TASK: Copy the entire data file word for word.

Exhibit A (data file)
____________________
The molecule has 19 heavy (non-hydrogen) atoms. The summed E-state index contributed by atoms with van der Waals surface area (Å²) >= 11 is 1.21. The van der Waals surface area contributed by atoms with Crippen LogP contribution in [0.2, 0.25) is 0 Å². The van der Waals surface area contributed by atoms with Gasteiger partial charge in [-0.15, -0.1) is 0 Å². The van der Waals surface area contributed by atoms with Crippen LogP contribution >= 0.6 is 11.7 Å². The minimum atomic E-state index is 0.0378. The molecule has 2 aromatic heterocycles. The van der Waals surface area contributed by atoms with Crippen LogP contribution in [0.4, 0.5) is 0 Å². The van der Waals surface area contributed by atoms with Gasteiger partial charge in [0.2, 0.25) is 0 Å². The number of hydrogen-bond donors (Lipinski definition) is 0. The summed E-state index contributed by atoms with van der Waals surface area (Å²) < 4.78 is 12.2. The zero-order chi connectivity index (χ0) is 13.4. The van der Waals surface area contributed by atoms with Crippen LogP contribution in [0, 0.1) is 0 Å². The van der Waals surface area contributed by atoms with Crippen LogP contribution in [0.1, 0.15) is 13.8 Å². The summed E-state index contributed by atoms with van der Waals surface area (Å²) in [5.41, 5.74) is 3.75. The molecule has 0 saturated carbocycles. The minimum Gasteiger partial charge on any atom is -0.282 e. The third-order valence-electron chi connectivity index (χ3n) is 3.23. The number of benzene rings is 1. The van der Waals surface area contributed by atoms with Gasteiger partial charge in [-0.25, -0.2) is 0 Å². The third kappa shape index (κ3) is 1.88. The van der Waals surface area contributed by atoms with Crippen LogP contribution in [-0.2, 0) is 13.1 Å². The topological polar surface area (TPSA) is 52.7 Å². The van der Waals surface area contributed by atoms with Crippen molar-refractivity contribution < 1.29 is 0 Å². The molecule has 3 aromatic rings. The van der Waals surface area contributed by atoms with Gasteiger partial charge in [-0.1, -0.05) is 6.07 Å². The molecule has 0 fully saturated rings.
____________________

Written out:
The molecule has 19 heavy (non-hydrogen) atoms. The summed E-state index contributed by atoms with van der Waals surface area (Å²) >= 11 is 1.21. The van der Waals surface area contributed by atoms with Crippen LogP contribution in [0.2, 0.25) is 0 Å². The van der Waals surface area contributed by atoms with Gasteiger partial charge in [-0.15, -0.1) is 0 Å². The van der Waals surface area contributed by atoms with Crippen LogP contribution >= 0.6 is 11.7 Å². The minimum atomic E-state index is 0.0378. The molecule has 2 aromatic heterocycles. The van der Waals surface area contributed by atoms with Crippen LogP contribution in [0.4, 0.5) is 0 Å². The van der Waals surface area contributed by atoms with Gasteiger partial charge in [0.2, 0.25) is 0 Å². The number of hydrogen-bond donors (Lipinski definition) is 0. The summed E-state index contributed by atoms with van der Waals surface area (Å²) < 4.78 is 12.2. The zero-order chi connectivity index (χ0) is 13.4. The van der Waals surface area contributed by atoms with Crippen LogP contribution in [0, 0.1) is 0 Å². The van der Waals surface area contributed by atoms with Crippen LogP contribution in [0.1, 0.15) is 13.8 Å². The summed E-state index contributed by atoms with van der Waals surface area (Å²) in [5.41, 5.74) is 3.75. The molecule has 0 saturated carbocycles. The minimum Gasteiger partial charge on any atom is -0.282 e. The third-order valence-electron chi connectivity index (χ3n) is 3.23. The number of benzene rings is 1. The van der Waals surface area contributed by atoms with Gasteiger partial charge in [-0.25, -0.2) is 0 Å². The third kappa shape index (κ3) is 1.88. The van der Waals surface area contributed by atoms with Crippen LogP contribution in [-0.2, 0) is 13.1 Å². The topological polar surface area (TPSA) is 52.7 Å². The van der Waals surface area contributed by atoms with Crippen molar-refractivity contribution < 1.29 is 0 Å². The molecule has 3 aromatic rings. The van der Waals surface area contributed by atoms with Gasteiger partial charge in [-0.1, -0.05) is 6.07 Å². The molecule has 0 fully saturated rings.